Kosovo, which relies heavily on coal power generation, is preparing to leapfrog entirely over natural gas power, straight to renewable energy.
Despite being extremely rich in lignite, Kosovo aims to switch to renewable energy and eventually achieve a full decarbonisation of its energy sector, according to plans outlined by Minister of Finance, Labour and Transfers Hekuran Murati and Minister of Economy Artane Rizvanolli at the European Bank for Reconstruction and Development (EBRD) annual meeting in Marrakesh on May 10.
To give an idea of the scale of the switch, according to Jens Lundsgaard, the EBRD board director for Denmark, Lithuania, Ireland and Kosovo, relative to its size, Kosovo has the largest coal reserves on earth, and in absolute terms it has among the largest coal reserves in Europe. Overall, Kosovo is fifth in the world for coal reserves, Murati told the panel.
The country produces most of its electricity from two ageing power plants, Kosova A and Kosova B.
“Kosovo never introduced any infrastructure for gas, and the question is whether it will be possible go straight from coal to renewable energy without gas as [an] intermediate step,” said Lundsgaard – and if so, whether other countries might follow Kosovo’s example.
Kosovo faces a growing need for energy, as its economy as a whole is forecast to be one of the fastest growing in the emerging Europe region this year, with export-oriented manufacturing an important part of its growth in 2021 and 2022.
“Local companies [are] trying to fill the void created by supply chain disruptions at global level, which created opportunities at the manufacturing sector. All this requires energy,” said Murati.
However, the energy transition is not simply a matter of expediency. “It’s important to make this transition, not because of national security, to become energy independent, [but because] we [are] committed to EU values and the decarbonisation agenda. We foresee a full decarbonisation despite [our] coal [reserves],” Murati added.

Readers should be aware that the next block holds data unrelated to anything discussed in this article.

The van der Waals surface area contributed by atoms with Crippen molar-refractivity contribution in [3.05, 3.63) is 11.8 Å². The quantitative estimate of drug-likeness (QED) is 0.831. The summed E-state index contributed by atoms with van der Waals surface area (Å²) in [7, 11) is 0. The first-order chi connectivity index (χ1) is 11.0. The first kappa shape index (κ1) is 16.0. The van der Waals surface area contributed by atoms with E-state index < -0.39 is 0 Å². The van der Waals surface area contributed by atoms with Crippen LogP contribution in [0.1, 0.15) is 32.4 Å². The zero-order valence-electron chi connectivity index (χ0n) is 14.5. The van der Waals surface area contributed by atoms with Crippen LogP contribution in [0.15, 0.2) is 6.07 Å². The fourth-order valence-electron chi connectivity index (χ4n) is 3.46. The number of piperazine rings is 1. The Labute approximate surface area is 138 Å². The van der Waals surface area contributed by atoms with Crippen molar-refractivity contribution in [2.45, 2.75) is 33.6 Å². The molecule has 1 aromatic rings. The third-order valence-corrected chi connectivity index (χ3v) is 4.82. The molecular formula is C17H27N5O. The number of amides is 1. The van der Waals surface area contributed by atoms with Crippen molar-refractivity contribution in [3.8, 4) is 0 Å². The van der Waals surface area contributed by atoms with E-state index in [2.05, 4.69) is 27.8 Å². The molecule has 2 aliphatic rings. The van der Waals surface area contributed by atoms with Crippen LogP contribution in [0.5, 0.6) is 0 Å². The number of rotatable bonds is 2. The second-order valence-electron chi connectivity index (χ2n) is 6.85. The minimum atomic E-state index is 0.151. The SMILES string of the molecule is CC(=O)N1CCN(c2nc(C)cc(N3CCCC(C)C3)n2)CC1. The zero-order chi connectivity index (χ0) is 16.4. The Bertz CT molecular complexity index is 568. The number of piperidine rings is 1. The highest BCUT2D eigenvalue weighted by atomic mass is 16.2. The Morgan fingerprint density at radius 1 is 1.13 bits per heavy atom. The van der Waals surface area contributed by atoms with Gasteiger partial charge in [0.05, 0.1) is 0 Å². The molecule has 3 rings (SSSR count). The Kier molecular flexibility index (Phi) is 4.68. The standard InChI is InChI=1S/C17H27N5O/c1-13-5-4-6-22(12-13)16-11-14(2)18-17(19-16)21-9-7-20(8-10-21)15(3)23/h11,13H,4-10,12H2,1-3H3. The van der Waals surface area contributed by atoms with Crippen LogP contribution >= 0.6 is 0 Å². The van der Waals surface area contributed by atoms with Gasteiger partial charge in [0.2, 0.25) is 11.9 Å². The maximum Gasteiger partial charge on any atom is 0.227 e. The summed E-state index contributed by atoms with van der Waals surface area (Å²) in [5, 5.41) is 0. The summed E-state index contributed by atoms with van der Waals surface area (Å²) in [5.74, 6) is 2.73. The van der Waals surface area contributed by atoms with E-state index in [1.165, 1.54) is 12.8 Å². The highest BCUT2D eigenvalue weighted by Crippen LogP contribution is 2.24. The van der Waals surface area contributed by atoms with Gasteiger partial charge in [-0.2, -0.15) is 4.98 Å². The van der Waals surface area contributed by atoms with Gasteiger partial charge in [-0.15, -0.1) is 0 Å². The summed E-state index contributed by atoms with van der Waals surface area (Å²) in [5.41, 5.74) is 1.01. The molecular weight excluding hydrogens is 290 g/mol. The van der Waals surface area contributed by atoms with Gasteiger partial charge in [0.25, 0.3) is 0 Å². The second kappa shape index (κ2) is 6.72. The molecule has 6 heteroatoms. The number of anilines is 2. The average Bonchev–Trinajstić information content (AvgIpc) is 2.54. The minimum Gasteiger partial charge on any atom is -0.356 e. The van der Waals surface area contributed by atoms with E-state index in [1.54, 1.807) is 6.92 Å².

The government is currently working on finalising its energy strategy, and as well as a state investment aimed at creating an environment and mechanisms to unlock potential investment from the private sector as well.
Speaking via video link, Rizvanolli outlined the 2022-31 national energy strategy: Pristina’s vision is for decarbonisation, security of supply, affordability and regional market integration as the country leapfrogs from lignite to renewables. Overall, Pristina aims to have over 1,400 MW of wind and solar combined by 2031.
There is a long way to go, even though two EBRD-financed wind farms have already added more than 15% to the generation capacity of Kosovo’s grid.
“We rely quite heavily on electricity generation from two old coal-fired power plants. There is a limited contribution from renewable energy; only 12% of consumption,” Rizvanolli said. In addition, she pointed to the low energy efficiency in consumption and high energy poverty at around 30%, even though tariffs are the second-lowest in Europe. Taken all together, this makes it a “daunting challenge to integrate more renewables”, she commented.
Unlike in neighbours such as Albania, Kosovo’s water resources are limited. It is therefore turning to innovative ideas such as building energy storage capacity to enable the integration of significant renewable energy sources into the national power system.
According to Rizvanolli, energy efficiency is another top priority, as a lot of the power that is produced is lost due, for example, to the lack of proper insulation in buildings.
The EBRD’s head of Kosovo, Neil Taylor, called the plan to expand capacity to 1,400 MW “ambitious but achievable”, noting that the country “has many friends and supporters”.
However, aside from IFIs and donors, Taylor noted that Kosovo needs more private sector investors. “Energy intensity is four times the EU average, so there is a huge amount to do on both the supply and demand sides,” he said.
However, he added, “We are fast approaching a tipping point in green transition with a huge range of investments as well as jobs in the sector, which bodes well for Kosovo’s young population.”
At the conference, the EBRD and the Kosovan government signed a new agreement on energy efficiency in public buildings in the country’s second city, Prizren. This comprises a €5mn EBRD loan plus a €1mn grant from the EU.